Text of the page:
Wednesday, May 14, 2008


Raley has oats sown in the fields this Spring. They're growing up tall and green and lovely. The vineyard season is in full swing now. Buds began to break early April during a warm spell. There was one night that came close to 32 degrees, and that was all we've seen of old man winter since. The weeds threatened to get ahead of us, but judicious control measures have put them in check and have allowed us to concentrate on the vines. Current focus is on shoot thinning: our pruning efforts this past winter were informed by a year's experience and it shows. We have many more shoots on each vine this year, and can now go through the vineyard picking just the right density for the season. Once we have the vines down to 4-6 shoots per foot of cordon we'll begin the task of positioning each shoot to grow straight by taping it to the lowest catch wire, which is located about eight inched above the cordon wire.

Sunday, May 04, 2008

100th Post! New Vineyard Planting

yes! we are still here. i won't make my excuses, as you already know: grad school final project, strep throat (me and boy2), life, life and more life. here is a link to my final project wiki: Collaborative Nonprofits. i recommend using wikispaces for any project. i'm a total convert.

back to the vineyard.

it was a typical blustery april day, threatening to burst into tears or sunshine at any moment. uncle pete, gerald, a friend of the farm, had spent the morning digging holes with the auger and preparing to plant. ger then prepared the rootstock for the planting session. he poured this clear mixture of something and water into painter buckets. it had gruel-like consistency and it protectively coated the rootstock to keep them from drying out. uncle pete and fof (friend of farm) started planting the vines and ger picked up the boys and i from the farmhouse, where i had been working on my final project. we headed out to the proofing, east and west vineyard with the rootstock in buckets and planted 225 vidal, viognier, and nebbiolo vines. i wish i didn't have a no child photo policy, as boy 1&2 found a mud puddle and the ensuing mayhem was captured digitally. the boys ended up wearing the entire puddle and the men wished i had been their mother, as they said they were not allowed to get so muddy growing up. which i dont believe for a moment. i didn't mind it as long as the shoes were off. muddy shoes are the worst. but the boys were satisfied.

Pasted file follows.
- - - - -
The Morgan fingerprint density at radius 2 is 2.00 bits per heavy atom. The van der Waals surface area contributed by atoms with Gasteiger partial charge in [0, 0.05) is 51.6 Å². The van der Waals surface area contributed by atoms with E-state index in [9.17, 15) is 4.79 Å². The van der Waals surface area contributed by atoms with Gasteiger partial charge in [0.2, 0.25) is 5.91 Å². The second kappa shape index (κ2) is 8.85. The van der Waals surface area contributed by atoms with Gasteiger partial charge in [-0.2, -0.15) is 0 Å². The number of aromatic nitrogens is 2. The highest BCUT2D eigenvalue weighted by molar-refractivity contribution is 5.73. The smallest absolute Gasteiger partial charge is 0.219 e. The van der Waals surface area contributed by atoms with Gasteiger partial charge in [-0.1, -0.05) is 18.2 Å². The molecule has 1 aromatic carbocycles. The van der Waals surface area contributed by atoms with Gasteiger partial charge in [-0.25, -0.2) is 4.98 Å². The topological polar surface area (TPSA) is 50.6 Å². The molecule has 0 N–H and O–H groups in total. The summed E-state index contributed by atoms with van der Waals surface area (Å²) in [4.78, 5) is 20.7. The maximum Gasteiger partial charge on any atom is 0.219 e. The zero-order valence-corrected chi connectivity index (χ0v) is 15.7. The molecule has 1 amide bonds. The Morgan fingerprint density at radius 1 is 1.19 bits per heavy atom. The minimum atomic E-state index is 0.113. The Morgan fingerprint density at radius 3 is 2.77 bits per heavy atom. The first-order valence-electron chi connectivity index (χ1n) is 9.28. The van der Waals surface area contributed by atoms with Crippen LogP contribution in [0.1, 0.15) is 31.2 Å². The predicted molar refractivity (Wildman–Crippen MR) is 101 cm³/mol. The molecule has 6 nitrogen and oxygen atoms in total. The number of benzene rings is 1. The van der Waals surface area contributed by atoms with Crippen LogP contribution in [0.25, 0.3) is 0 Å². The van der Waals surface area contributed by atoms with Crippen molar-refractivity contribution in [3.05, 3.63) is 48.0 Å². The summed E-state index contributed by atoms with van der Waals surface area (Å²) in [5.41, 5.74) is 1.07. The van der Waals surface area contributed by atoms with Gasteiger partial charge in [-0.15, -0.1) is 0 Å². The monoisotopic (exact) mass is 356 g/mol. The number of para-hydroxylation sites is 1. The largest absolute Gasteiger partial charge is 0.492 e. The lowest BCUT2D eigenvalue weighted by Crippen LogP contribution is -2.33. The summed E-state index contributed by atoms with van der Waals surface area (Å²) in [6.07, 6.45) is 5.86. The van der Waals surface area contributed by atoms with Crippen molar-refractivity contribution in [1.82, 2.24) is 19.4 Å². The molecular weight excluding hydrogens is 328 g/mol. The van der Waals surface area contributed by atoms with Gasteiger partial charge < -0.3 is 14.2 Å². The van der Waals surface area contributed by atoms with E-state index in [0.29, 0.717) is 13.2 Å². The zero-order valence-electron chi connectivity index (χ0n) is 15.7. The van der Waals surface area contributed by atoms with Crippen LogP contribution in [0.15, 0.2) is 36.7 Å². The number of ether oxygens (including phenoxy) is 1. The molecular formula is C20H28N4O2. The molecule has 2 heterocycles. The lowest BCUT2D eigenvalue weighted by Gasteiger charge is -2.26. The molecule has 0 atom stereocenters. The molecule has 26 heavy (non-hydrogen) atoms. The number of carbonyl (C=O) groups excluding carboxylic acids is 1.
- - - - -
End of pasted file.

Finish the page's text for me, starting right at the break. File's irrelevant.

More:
we filled in the holes from viognier vines that didn't make it in the west field. we planted nebbiolo in the place of the shiraz, which had suffered crown gall. ger and fof loaded the hand auger into the back of uncle pete's truck and we headed east, to lot 11. once there, uncle pete drove the truck with the hand auger back and forth and wherever there was a dead vine, they would stop, pull out the hand auger and drill a hole. i followed behind, planting the vines as i went.

there was some back and forth between the three men as to how to break it to me that my planting skills were lacking. something about fear, or not wanting to make me mad, or what, but i have no idea where they would get that idea from my general sweet and demure disposition. uncle pete, being a military man or having drawn the short straw, was sent to negotiate a truce for a battle that never happened, and once i was given a refresher in proper planting, i went about fishing among men again. the day was long, but nice. that hand auger is heavy, i can attest. i helped ger drill several of the last holes and it was hard on the shoulder i dorked up earlier in the year. i made a mental note to get into the doctor and more importantly, start working out again. the farm work has always been easier when i'm used to physical labor.